Wednesday, 11 July 2012

Online evaluations and how to interpret them (Assessment of the people by the people for the people)

Getting a bad press
The first time I was ever subjected to any kind of online review was when I bought something on eBay.  The only time I have had feedback that wasn't positive was following my 8th transaction.

The item, when it arrived, looked tacky.  Since I had only paid £5 for it, I couldn't complain much.  What got me was the cost of  postage.  The stamp cost around £1.60 and the packaging didn't look that expensive.  Since I was charged £15 I figured that the company were paying themselves around £13 for the onerous task of packing and posting.  A pretty good hourly rate.

I gave the vendors a 'neutral' rating.  They weren't happy.  Their feedback score of 99 and a bit percent positive (based on thousands of transactions) was reduced to 99 and a slightly smaller bit positive. They responded by giving me a neutral.  Since I only had 8 feedback scores, this one stuck out.  Accompanying it was the message: "There was no need for neutral feedback as we provided a great service."

I, naively, had assumed that it was my job to judge the quality of the service.  I took a look at their feedback history and found that they always responded to neutral or bad scores by giving a similar score.  Customers with few transactions therefore appeared to be a bad risk. Since then, I've always been cautious about interpreting online feedback, so I raised it as a topic for discussion in the Researchers' Group last month.

Everyone at the meeting had learned to exercise similar caution, but in the recent past, not all academics have been so clued up.  In 2010, on Amazon, a reviewer nicknamed 'Historian' posted some excellent reviews of recent work by Orlando Figes, whilst dismissing books by rival historians as "dense", "pretentious", "rubbish" and "awful".  It later emerged that 'Historian' was none other than Orlando Figes (Itzkoff, 2010).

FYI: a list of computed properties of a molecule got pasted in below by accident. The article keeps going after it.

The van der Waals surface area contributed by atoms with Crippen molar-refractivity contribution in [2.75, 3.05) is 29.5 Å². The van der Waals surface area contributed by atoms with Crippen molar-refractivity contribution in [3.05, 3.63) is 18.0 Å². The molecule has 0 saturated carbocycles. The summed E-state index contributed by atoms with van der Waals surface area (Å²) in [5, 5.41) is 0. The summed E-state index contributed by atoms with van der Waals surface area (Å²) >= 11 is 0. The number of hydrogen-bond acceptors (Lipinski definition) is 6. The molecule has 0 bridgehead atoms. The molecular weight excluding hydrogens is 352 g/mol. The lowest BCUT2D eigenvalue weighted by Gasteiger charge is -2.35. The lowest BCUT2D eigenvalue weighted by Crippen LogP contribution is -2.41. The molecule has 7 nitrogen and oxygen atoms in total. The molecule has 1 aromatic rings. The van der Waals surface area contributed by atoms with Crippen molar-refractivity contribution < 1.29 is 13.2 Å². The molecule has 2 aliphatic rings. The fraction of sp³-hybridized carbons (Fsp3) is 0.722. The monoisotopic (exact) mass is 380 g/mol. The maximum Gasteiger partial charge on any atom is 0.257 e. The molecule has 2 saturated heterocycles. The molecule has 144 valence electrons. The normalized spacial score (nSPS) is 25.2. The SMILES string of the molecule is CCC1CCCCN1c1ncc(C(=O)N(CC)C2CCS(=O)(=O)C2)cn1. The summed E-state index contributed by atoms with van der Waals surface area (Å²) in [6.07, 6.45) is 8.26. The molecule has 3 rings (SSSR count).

In the course of our discussion, it was agreed that, where possible, the provenance of a reviewer should be taken into account (not something that can always be done with anonymous peer reviews!).  It was also noted however, that comments are often more useful than ratings.

The emergent evaluation of evaluations can be summarised as
1) Is the reviewer trying to be helpful or is s/he (i) just a persistent complainer, or (ii) working to an obvious agenda (eg, historians reviewing their own books and those of rivals)?
2) Are the grounds for complaint relevant to me? (Eg - a restaurant that I'm visiting by bus is heavily criticised for offering inadequate parking).